The simple reading would lead one to believe, that this reaction of theJewish people is a perfect response of Teshuva — of regret andrepentance. However the verse then proceeds to say “And I will Hide myFace on that day because of all the evil they have done, for they turnedto other gods.”
What is the reason for this continued Hiding of G-d’s Presence. Isn’t thereaction of the Jewish people a noble and appropriate response ofcontrition? The answer lies in a verse in Psalms, [130:4] “With You isthe Power of Forgiveness in order that You should be feared.”
There seems to be a logical problem with this pasuk. Logically, we wouldthink that because G-d has the power of forgiveness, that’s less of areason for us to fear Him. It makes more sense to fear an unforgiving godthan One Who Forgives.
Rav Dessler, z”tl, says when people despair they have no hope and no fear. Soldiers before battle are afraid — they don’t know what will face themon the battle field. But soldiers in the midst of battle have no fear. At that point, the situation is desperate and hopeless — there is nothingone can do. Fear only is relevant when there is hope to escape and avoida situation, not when a situation is inevitable.
If G-d was not a Forgiver; if there was no recourse to Teshuva, therewould be nothing to be afraid of during the Ten Days of Repentance. Therewould simply be nothing to do! “I sinned, I will be punished. There’snothing I can do about it.” But since “the Power of Forgiveness is withYou…” and “if I approach you correctly I can be forgiven, that’s why Youshould be feared.”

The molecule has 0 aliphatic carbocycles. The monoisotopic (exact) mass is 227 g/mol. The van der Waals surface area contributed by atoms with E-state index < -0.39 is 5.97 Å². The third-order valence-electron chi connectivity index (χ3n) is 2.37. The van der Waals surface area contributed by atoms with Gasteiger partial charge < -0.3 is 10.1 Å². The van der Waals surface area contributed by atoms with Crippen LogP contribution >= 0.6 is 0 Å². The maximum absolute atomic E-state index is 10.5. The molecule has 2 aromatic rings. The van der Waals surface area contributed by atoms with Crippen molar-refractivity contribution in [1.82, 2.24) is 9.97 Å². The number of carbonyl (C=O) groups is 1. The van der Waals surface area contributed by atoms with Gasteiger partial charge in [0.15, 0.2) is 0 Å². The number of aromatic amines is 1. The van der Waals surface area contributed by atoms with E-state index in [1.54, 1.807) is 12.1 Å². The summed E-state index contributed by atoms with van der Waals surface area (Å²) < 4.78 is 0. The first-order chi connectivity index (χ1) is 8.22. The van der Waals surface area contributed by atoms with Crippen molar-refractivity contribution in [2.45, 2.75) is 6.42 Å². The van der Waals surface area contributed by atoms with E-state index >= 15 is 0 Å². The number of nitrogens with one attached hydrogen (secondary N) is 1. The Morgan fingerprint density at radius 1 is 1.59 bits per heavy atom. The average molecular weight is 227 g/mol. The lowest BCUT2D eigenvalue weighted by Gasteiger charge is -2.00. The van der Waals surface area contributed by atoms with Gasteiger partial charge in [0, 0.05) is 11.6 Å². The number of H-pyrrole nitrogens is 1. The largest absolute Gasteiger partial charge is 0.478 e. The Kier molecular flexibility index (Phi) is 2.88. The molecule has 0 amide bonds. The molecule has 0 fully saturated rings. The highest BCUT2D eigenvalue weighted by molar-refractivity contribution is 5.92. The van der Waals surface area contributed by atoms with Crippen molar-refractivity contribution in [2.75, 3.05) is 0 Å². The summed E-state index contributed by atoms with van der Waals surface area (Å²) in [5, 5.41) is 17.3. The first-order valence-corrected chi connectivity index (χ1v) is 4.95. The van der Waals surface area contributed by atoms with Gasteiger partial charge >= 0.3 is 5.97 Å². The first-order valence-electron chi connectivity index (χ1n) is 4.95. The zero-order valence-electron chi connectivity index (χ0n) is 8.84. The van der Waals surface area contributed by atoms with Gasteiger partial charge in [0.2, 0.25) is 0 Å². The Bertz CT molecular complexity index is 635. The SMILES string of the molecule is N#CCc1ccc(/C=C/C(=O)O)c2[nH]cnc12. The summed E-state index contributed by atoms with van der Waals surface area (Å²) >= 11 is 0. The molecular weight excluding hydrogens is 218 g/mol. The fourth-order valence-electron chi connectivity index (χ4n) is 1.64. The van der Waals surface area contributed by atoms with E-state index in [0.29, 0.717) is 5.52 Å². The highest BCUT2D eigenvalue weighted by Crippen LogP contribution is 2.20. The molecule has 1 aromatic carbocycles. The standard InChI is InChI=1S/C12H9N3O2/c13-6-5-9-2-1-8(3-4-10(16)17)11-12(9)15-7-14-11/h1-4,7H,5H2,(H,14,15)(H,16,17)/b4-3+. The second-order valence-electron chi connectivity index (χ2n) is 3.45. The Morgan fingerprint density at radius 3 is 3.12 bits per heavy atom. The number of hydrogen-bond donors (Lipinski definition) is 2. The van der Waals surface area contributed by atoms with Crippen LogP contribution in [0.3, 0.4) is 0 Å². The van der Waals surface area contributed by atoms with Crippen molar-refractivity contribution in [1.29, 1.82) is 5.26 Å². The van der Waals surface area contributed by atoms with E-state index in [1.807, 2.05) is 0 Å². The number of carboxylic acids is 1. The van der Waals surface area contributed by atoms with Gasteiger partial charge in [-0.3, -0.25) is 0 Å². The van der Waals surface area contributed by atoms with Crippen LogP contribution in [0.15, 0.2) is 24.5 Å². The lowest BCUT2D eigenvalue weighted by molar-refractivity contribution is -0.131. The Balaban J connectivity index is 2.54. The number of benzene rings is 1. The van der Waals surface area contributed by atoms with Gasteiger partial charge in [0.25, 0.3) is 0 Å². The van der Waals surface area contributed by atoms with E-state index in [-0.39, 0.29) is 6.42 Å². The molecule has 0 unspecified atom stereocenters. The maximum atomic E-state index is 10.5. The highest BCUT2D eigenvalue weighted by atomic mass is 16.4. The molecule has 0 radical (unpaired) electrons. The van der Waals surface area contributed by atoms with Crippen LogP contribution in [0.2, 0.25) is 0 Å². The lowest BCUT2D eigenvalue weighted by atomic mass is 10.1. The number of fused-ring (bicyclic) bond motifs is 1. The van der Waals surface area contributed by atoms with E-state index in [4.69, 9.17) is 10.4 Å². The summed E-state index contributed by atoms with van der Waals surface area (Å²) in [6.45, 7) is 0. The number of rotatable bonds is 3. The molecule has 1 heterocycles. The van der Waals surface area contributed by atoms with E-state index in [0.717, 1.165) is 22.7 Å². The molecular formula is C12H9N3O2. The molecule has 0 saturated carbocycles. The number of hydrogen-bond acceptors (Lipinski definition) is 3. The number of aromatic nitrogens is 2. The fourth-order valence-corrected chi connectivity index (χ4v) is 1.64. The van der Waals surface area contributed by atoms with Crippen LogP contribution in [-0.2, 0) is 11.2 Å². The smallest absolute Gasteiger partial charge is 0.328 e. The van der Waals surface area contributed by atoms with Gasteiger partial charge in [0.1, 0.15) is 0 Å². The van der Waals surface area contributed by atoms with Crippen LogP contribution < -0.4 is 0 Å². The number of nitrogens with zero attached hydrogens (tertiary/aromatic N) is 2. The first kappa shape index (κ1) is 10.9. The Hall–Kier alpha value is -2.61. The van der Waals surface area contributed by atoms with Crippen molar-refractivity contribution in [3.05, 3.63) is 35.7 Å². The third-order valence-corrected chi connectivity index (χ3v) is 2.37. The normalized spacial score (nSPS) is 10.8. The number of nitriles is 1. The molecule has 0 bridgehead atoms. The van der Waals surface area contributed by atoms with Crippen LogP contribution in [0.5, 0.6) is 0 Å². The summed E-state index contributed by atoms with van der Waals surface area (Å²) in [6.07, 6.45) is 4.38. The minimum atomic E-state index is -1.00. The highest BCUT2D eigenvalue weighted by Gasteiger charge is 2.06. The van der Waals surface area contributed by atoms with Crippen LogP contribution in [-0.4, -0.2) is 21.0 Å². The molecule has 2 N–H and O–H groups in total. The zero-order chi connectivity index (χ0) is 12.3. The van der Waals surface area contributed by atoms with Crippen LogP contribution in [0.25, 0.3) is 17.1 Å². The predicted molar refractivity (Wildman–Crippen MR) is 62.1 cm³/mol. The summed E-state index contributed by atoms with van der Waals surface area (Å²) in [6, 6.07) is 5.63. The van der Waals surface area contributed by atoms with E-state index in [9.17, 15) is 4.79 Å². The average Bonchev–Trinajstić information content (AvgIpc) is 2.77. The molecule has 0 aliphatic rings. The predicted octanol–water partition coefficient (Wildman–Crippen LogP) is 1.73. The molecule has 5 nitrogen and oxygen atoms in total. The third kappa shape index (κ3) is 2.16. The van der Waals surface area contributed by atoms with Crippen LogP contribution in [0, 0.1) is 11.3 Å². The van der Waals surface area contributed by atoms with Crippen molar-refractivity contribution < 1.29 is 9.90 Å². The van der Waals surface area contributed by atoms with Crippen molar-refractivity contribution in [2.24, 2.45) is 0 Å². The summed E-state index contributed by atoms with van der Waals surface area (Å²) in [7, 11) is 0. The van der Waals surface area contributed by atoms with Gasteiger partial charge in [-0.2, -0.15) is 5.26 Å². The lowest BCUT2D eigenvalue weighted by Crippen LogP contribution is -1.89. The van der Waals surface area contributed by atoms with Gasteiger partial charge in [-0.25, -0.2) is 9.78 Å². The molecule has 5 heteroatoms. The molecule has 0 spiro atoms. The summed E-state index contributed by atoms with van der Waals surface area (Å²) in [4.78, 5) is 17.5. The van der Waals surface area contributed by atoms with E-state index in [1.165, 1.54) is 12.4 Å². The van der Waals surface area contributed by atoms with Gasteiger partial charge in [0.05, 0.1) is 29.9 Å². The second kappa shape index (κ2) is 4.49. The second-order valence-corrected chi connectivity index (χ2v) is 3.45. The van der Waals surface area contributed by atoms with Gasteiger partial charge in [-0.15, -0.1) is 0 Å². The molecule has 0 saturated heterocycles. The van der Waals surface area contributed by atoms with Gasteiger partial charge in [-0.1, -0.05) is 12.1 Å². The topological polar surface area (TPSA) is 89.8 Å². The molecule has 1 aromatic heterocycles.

The Sefas Emes says that this is the meaning of the verses in our Parsha. When troubles will befall you and you say “because G-d is not in ourmidst, these troubles befell us…” That is not Teshuva! That is Despair(Yeush). When a person says I’m rotten and worthless, that is notRepentance, it is the opposite of Teshuva — it is Despair. The sin whichtriggers a further negative response from G-d is the sin of declaringoneself a worthless human being, devoid of any spirituality or religioussensitivity (G-d is not in my midst).
We find a similar idea at the beginning of Parshas Netzavim: [29:9] “Youare today standing, all of you.” Rashi says, the Jewish people justfinished listening to 98 Curses and they “turned green,” thinking, “Howwill we ever be able to survive?” Moshe Rabbenu tells them “Don’t worry. You’ve made G-d angry before, He has forgiven you… Don’t worry. You arestanding here today…” You will not be destroyed. G-d will forgive youwhen you do sins in the future just like he has forgiven you for the sinsyou’ve done in the past.